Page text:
Place cells in hippocampal area CA1 are essential for spatial learning and memory. Here, we examine whether daily exposure to a previously unexplored environment can alter place cell properties. We demonstrate two previously unreported slowly developing plasticities in mouse place fields: both the spatial tuning and the trial-to-trial reproducibility of CA1 place fields improve over days. We asked whether these two components of improved spatial coding rely on the α-isoform of the calcium/calmodulin-dependent protein kinase II (αCaMKII) autophosphorylation, an effector mechanism of NMDA receptor-dependent long-term potentiation and an essential molecular process for spatial memory formation. We show that, in mice with deficient autophosphorylation of αCaMKII, the spatial tuning of place fields is initially similar to that of wild-type mice, but completely fails to show the experience-dependent increase over days. In contrast, place field reproducibility in the mutants, although impaired, does show the experience-dependent increase over days. Consequently, the progressive improvement in spatial coding in new hippocampal place cell maps depends on the existence of two molecularly dissociable, experience-dependent processes.
Place cells are hippocampal pyramidal neurons that fire selectively when the animal is in a particular location within a particular environment (O'Keefe and Dostrovsky, 1971; O'Keefe and Nadel, 1978). Previous research in the rat has shown that, although some place field activity is present immediately in a novel environment, place field activity also undergoes significant development over the first few minutes of environmental experience (Hill, 1978; Wilson and McNaughton, 1993; Frank et al., 2004). The present study demonstrates two previously unreported slowly developing plasticities in place fields of the mouse, spatial tuning and spatial reproducibility, both of which improve over several days. We further show that they are differentially dependent on intracellular molecular mechanisms, spatial tuning being dependent on the switching properties of the α-isoform of the calcium/calmodulin-dependent protein kinase II (αCaMKII) and spatial reproducibility being independent of this property.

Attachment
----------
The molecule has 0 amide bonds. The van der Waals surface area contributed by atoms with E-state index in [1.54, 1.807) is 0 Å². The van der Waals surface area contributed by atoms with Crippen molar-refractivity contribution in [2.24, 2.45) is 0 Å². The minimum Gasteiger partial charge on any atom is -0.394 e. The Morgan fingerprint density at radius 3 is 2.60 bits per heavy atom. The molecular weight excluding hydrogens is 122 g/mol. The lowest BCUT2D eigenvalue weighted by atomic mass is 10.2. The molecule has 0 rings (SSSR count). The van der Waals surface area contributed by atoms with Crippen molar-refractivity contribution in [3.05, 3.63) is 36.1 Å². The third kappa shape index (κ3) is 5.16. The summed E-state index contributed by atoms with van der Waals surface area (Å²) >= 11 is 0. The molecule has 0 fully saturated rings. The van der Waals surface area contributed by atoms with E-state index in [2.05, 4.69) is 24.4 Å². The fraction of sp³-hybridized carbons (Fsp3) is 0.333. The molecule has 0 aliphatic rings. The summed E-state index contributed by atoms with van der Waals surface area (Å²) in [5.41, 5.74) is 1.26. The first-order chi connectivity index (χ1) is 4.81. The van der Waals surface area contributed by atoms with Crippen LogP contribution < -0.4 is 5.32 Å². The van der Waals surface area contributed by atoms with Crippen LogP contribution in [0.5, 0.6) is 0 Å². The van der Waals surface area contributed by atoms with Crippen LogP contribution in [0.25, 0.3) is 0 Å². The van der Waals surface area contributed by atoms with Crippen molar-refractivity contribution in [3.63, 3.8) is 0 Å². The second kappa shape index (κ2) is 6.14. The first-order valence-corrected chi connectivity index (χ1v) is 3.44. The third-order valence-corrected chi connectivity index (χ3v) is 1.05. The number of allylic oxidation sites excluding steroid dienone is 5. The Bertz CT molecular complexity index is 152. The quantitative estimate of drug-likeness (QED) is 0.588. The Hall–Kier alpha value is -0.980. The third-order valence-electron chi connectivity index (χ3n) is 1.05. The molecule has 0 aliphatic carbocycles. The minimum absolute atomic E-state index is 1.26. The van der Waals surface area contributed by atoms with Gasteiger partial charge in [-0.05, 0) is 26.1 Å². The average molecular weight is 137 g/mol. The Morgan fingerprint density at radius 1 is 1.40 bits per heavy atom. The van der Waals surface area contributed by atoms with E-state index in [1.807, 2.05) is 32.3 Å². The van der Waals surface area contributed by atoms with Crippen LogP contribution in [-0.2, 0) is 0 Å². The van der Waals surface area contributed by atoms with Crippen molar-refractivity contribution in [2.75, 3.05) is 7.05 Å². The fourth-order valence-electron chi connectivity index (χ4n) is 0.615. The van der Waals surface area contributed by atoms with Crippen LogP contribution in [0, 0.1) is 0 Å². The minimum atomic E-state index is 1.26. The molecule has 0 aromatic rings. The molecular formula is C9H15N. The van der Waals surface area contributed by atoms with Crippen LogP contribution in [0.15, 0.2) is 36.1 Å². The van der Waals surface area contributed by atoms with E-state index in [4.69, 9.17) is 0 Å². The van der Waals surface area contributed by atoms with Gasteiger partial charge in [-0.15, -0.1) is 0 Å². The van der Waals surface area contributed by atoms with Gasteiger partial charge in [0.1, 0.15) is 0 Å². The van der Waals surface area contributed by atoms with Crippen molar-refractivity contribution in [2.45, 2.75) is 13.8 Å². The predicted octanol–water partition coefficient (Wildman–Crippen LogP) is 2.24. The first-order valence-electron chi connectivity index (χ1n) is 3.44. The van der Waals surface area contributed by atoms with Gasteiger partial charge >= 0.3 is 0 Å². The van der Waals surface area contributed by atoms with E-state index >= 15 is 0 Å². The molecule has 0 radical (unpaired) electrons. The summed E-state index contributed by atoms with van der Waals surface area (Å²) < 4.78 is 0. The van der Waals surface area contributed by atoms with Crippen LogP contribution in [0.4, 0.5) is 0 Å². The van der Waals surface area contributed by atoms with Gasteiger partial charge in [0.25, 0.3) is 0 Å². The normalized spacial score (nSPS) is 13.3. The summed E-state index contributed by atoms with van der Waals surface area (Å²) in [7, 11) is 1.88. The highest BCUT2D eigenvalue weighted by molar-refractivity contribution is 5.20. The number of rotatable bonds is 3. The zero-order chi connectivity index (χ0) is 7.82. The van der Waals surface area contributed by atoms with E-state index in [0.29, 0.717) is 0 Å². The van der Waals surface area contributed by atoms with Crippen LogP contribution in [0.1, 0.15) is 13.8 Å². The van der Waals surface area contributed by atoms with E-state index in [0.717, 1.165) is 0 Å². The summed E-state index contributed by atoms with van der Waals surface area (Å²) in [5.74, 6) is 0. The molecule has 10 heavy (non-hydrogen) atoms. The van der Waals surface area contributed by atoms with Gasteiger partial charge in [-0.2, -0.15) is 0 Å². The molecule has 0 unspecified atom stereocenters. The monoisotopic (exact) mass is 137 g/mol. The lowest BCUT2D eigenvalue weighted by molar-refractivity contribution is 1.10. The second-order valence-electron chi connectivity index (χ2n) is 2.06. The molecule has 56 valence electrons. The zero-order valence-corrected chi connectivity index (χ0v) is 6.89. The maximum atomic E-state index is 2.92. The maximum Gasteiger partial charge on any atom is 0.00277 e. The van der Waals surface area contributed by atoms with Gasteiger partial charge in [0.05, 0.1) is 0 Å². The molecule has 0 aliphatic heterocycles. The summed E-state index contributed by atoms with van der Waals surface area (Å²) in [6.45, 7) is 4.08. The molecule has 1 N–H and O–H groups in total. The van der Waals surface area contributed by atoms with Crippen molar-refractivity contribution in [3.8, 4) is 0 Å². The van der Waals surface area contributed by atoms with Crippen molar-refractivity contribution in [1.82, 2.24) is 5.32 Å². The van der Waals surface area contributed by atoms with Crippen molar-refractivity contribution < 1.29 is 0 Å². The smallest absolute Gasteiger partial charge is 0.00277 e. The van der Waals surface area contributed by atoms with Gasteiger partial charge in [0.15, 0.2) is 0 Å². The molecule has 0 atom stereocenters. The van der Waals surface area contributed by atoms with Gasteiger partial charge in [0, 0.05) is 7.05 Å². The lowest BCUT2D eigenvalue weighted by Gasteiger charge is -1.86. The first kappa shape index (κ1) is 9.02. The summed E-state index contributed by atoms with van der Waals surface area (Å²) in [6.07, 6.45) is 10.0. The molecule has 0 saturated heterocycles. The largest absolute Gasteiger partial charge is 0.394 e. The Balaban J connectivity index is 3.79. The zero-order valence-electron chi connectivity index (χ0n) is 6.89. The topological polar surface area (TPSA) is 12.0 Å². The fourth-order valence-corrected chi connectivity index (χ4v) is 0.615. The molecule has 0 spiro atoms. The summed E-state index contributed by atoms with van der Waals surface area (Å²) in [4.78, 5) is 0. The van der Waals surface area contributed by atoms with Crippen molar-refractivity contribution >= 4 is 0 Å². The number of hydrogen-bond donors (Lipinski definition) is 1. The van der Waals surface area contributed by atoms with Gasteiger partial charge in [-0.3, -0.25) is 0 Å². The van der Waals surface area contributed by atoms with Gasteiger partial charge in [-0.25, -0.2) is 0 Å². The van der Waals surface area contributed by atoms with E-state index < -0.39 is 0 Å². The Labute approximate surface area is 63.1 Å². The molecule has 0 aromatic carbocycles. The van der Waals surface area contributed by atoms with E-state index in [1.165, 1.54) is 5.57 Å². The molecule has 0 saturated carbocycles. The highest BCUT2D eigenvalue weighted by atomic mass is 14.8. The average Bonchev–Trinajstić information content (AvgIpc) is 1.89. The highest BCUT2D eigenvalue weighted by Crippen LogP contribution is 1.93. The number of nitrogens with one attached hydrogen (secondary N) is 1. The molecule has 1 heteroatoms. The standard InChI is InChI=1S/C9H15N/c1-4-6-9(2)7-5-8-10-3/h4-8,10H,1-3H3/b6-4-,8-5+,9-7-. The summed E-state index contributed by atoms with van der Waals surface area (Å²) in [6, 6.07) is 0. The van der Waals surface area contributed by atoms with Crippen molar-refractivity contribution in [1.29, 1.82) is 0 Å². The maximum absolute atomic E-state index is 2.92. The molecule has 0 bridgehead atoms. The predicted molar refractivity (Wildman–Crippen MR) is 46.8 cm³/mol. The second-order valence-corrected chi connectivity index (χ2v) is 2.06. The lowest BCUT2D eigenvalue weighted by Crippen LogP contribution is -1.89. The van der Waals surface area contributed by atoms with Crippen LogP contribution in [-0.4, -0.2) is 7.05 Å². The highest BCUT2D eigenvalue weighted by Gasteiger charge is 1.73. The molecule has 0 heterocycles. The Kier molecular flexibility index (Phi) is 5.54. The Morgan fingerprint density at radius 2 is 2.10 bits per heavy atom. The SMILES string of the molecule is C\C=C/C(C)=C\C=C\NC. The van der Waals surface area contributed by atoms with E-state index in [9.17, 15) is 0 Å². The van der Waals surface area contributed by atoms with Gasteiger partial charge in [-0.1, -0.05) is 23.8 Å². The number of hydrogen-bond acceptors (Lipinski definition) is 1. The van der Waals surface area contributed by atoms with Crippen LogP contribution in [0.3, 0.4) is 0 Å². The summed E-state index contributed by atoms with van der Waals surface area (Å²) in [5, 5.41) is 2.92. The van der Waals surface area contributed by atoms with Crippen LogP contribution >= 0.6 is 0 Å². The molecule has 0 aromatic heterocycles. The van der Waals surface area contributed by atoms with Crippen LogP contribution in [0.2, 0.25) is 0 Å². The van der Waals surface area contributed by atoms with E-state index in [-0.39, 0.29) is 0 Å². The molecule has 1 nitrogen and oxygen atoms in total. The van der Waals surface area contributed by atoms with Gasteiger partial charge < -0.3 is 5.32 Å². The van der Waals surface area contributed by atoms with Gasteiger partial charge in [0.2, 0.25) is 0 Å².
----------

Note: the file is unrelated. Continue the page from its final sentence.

αCaMKII plays a prominent role in plasticity at hippocampal glutamatergic synapses and in spatial memory formation (Elgersma et al., 2004). Crucially, αCaMKII can undergo autophosphorylation at threonine 286, allowing its kinase activity to switch from Ca2+ dependence to Ca2+ independence (Miller and Kennedy, 1986). This molecular switch has been proposed to subserve synaptic information storage (Lisman et al., 2002) or memory formation (Irvine et al., 2006). Knock-in αCaMKIIT286A mutant (mut) mice, which have a targeted point mutation that inactivates the αCaMKII autophosphorylation, do not show NMDA receptor-dependent long-term potentiation (LTP) in hippocampal area CA1 (Giese et al., 1998; Yasuda et al., 2003; Lengyel et al. 2004; Cooke et al., 2006) and show profound behavioral deficits in the hippocampus-dependent, hidden-platform version of the Morris water maze task (Morris et al. 1982; Giese et al. 1998; Need and Giese, 2003).